It wasn't terribly surprising ... to learn that a study of the media's reporting of oil reserves in the Arctic National Wildlife Refuge found the estimates to be, as a rule, inflated.
In seeking a simple figure to characterize the potential of the ANWR coastal plain, a somewhat complicated if-this-then-that scenario comes from the U.S. Geological Survey. In stories devoted to the politics surrounding the issue, the actual subject of how much oil exists is relegated to a line or two that ultimately over simplifies or states the full range of possibilities proffered by various analysts.
The resulting reports aren't false, technically, but they aren't completely true either. They can't be, because no one really knows the answer.
According to the study, media reports generally put the ANWR reserves at somewhere between 3 billion and 16 billion barrels, or only used the maximum 16-billion figure. The widely rounded numbers are based on USGS figures and industry estimates.
According to researchers working at the behest of the Environmental Protection Agency at the Lawrence Berkeley National Laboratory in California, the estimate should be stated on the order of zero to 5.6 billion barrels but qualified in relation to economic conditions and technical advances. They used USGS figures only.
The Berkeley report is valuable for journalists who need to keep in mind the role their reports can play in public policy debates. It's a reminder to keep a sharp eye not only on the math, but how numbers and statistics are characterized. And such a report is valuable for consumers of mass media -- who should always be cautioned to read beyond the headlines and apply a dash of personal sense.
On the other hand, limiting reports only to qualified figures released by the USGS would be the method of scientists, not journalists. Journalists try not to quote just one source -- even if it is a scientific source. Limiting the debate to only the numbers offered by the USGS as defined by Berkeley researchers would be to base policy on what amounts to a qualified falsehood (albeit a highly qualified one). The USGS is just taking its best guess, after all.
But public discourse does and should fully involve the human spirit, ingenuity and optimism -- tough items to quantify. Journalists must take into account what figures industry officials say they believe are their maximum potential. Those numbers -- clearly identified as industry estimates -- should be known to the public. And it should come as no surprise that they tend to be higher estimates.
Of course it is true the recoverable oil could stand at zero. Our economy could fall flat on its face and a lot of great ideas could go to ''zero.'' But journalists don't need to spell out every possibility in every story. ''The Oakland Raiders are expected to win the Super Bowl this year. However, readers should consider the possibility they could end the game with zero on the scoreboard. In other news, ANWR may be developed -- and then again it may not.''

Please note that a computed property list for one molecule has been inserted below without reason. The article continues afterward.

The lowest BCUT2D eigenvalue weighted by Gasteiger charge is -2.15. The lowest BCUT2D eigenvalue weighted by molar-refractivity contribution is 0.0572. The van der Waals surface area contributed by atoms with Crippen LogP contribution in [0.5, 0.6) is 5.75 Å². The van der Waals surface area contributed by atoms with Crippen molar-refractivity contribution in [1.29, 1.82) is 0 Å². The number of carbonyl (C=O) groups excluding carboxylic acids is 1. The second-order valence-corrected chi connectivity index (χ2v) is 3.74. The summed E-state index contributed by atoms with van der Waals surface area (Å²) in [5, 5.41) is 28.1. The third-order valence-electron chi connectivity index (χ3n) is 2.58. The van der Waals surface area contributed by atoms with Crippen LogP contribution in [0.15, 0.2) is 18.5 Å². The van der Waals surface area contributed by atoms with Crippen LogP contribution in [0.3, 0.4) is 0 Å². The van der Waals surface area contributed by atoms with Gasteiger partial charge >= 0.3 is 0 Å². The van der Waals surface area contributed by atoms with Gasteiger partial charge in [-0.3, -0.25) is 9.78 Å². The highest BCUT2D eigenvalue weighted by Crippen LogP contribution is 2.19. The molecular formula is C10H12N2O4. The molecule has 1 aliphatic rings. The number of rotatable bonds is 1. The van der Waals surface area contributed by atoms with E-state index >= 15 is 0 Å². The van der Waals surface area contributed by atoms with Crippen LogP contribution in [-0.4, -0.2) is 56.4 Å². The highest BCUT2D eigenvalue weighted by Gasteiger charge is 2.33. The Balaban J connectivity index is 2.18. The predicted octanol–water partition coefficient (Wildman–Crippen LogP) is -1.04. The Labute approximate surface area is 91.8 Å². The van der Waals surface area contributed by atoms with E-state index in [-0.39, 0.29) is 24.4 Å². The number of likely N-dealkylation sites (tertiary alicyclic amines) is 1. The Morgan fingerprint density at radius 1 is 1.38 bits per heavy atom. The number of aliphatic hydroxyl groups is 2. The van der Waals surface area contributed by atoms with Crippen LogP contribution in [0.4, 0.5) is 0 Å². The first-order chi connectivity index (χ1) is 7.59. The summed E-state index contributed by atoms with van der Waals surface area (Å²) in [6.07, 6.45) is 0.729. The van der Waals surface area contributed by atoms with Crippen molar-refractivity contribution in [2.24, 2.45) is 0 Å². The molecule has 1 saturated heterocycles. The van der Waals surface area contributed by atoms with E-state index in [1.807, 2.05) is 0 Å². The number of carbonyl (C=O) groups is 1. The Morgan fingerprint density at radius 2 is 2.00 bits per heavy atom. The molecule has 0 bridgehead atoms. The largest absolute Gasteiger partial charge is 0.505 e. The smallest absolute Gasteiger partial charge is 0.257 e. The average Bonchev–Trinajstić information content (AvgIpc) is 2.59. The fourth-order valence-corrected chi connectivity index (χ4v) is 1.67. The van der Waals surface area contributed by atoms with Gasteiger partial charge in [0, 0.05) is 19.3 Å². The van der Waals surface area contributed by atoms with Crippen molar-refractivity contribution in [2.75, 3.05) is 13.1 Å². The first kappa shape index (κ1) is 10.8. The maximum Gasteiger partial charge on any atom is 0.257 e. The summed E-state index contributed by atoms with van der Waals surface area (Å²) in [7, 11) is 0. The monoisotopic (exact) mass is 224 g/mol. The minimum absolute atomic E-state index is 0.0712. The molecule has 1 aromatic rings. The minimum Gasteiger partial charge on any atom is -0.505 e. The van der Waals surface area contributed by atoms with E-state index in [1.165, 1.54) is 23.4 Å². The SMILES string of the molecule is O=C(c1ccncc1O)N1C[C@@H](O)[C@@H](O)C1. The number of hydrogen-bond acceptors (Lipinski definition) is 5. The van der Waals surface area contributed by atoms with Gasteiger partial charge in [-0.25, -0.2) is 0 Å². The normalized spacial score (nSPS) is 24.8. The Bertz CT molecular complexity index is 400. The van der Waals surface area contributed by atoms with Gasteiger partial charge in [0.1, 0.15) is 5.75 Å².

The ANWR question was one of four energy topics considered in the Berkeley study, according to a report on the lab's Web site. The work had its origin in a debate over media reports of how much of the nation's electricity is consumed by computers. Jon Koomey, leader of the Berkeley lab's Energy End-Use Forecasting Group is quoted. ''One analyst's widely publicized estimate published in a story in Forbes magazine was repeated over and over by other publications and quickly became accepted by the media and the public, even though the scientific community reviewed this analysis and found it to be inaccurate.'' The original Forbes article claimed 13 percent, but research narrowed the estimate to only 3 percent. It is undoubtedly true that such a practice played some role in the ANWR reporting as well.
However, Koomey also is quoted pointing out that ''economically recoverable resource estimates can either be conditional or fully risked. Conditional estimates are appropriate for thoroughly explored regions with well-understood geology, like the onshore oil fields of the Lower 48 states. They assume a 100 percent probability of finding economically valuable quantities of oil, and simply assess how much of it is there. Fully risked estimates are more appropriate to remote areas like the Arctic Refuge, where much of the detail about underground structures is still unknown.''
This is probably the best point made in the researchers' work. With regard to ANWR news stories, it is indeed important how the numbers are qualified. Readers should know what the USGS estimates are, but they should also understand what industry and other analysts believe the potential may be.
But a truly reliable number or range for ANWR is ''fully risked.'' In other words it is truly unknown. It is a big unknown that likely stands at billions of barrels of oil.
The study further illustrates that opening the plain to further exploration and possible production is the only way to base the nation's policy-making decisions on what can be considered accurate knowledge of ANWR's potential.
-- Fairbanks Daily News-Miner - Jan. 19
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